It will be remembered that Parry gained the point 82° 45', and he assuredly might have gone farther north had he but started at the right season for sledge



travelling, and had he been supplied with suitable appliances for the laborious journey he entered upon even at the close of the season; had he used light boats instead of the heavy ones provided in which his daring experiment was attempted; but no one could have succeeded in dragging two boats, each weighing 3753 lbs., being heavily laden with stores, over such ice as he that year encountered, which, as he got to his farthest point north, he found to his dismay was drifting at the rate of fourteen miles each day to the southward, through the long lanes of water and open lakes. Had steam power been known in the days of Parry he would, no doubt, that season have gained the Pole by its assistance, and by this very route, which may be truly called “The Gateway to the Polynia.”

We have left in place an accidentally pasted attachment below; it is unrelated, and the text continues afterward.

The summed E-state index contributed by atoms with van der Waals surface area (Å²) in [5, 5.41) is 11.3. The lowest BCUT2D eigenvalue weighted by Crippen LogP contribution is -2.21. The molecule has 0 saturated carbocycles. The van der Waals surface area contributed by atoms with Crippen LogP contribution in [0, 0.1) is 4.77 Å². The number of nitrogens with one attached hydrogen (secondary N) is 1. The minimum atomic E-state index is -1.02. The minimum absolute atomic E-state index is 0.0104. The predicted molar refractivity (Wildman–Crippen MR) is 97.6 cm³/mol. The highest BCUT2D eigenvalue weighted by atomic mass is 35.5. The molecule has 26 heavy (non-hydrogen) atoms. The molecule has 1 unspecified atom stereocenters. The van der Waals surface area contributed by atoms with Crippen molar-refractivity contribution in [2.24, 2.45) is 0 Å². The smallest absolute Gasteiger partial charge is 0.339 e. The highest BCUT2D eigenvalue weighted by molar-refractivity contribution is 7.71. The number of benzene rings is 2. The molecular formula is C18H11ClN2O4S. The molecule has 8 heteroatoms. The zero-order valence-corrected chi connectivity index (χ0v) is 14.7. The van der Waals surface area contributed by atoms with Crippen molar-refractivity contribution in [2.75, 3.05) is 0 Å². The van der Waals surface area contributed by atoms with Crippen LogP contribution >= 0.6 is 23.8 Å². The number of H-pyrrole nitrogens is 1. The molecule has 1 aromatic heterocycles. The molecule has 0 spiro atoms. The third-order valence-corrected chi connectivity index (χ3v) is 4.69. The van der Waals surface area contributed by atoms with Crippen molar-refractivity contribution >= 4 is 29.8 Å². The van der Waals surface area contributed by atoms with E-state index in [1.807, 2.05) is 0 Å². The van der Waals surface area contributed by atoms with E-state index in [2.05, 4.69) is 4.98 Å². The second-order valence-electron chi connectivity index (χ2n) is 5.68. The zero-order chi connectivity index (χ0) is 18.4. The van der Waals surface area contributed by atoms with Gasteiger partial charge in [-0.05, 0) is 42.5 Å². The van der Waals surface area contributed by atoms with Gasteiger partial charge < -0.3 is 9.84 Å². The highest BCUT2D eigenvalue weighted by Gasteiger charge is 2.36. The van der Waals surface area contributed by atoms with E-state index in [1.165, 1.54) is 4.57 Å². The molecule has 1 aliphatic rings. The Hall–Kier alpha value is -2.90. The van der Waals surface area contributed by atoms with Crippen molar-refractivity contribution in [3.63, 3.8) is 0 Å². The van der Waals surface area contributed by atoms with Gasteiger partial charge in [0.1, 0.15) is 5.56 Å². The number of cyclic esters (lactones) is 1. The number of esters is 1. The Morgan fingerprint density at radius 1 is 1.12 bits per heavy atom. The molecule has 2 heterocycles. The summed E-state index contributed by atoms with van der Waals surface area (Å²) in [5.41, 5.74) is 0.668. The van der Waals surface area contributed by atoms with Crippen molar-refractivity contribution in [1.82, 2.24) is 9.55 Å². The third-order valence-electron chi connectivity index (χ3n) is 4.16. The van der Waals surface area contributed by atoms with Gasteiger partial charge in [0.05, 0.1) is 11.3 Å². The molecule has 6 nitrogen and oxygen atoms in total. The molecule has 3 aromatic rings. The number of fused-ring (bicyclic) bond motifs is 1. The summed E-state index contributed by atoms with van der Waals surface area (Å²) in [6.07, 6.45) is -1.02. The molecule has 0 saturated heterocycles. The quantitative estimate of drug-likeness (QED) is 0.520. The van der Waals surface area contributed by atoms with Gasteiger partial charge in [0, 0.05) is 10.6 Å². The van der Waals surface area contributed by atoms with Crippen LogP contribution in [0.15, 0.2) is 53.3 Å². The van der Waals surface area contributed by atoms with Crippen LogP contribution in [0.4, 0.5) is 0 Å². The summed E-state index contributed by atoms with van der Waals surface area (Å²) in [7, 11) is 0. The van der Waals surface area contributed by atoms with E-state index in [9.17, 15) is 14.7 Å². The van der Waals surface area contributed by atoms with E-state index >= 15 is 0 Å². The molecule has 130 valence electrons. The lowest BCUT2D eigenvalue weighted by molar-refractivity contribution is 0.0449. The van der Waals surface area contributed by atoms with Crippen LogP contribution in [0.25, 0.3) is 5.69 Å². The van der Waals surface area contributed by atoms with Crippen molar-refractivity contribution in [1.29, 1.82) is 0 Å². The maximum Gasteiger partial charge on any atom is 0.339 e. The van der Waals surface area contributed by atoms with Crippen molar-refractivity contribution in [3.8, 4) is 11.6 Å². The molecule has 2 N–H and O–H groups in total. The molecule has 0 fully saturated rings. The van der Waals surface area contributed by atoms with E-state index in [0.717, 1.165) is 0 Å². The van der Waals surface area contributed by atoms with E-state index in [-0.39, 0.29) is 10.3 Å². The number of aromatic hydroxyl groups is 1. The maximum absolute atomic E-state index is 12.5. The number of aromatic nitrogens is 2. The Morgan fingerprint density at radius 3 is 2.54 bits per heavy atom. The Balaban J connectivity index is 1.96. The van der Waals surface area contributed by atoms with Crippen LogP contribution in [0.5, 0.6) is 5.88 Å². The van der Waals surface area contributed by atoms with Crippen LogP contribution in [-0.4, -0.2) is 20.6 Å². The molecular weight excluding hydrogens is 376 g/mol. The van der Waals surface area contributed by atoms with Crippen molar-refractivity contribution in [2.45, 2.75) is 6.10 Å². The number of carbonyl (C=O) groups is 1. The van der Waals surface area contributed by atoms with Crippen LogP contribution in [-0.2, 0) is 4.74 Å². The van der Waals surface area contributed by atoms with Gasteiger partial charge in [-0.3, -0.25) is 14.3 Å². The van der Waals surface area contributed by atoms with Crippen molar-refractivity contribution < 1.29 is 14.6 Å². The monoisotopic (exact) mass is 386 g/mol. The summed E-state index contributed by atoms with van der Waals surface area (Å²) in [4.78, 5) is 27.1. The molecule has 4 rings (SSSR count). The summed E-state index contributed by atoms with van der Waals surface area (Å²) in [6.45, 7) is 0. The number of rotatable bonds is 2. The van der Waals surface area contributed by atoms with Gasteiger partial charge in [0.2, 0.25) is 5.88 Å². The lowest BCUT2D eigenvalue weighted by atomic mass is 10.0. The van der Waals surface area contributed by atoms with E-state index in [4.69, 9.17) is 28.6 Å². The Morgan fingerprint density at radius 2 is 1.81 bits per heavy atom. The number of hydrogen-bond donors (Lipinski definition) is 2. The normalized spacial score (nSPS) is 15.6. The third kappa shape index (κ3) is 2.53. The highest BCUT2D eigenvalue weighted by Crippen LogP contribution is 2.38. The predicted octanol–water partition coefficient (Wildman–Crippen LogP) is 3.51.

We have a light breeze on the 28th July, and the look-out man sights Moffen Island. Weary with the delays of beating to windward we leave the schooner, and, with a well-manned boat, we go in search of the land, hoping to meet with walrus on our way. A four miles pull brings us no immediate prospect of land. Mounting a hummock of ice which has a smoother surface than usual, we seek in vain for the land with our glasses. After another four miles pull we take another view, and this time see a low, flat, black-looking land in the distance. This must be the island we are in quest of, and we give way with a will, only halting for a time to kill a seal and a few dovekies (mergulus), which offer too tempting opportunities to neglect them. We land upon the crater-like formation which rises hardly above the water, and the shingly shore has but one break in its circumference, opening to the westward, not, as it is figured on the chart, to the northward. The vast sheet of water enclosed is covered with ice, which seems to have remained there all the year. Numbers of eider ducks, usually sociable in their habits, were found here, but wild and difficult to kill. The drakes, especially shy, could have had little experience of the tender solicitude bestowed upon their kind by the good folk of Iceland; or in migrating north, it is possible that they laid aside their company manners, and with the change in their habitat had assumed a wilder nature and a greater fear of human beings. C. W. Shepherd, in his admirable account of the birds of Iceland, mentions a visit to an island but three quarters of a mile in width, where he found “on the coast, a wall built of large stones put above the high water-level, about three feet in height and of considerable thickness. At the bottom, on both sides of it, alternate stones had been left out, so as to form a series of square compartments for the ducks to make their nests in. Almost every compartment was occu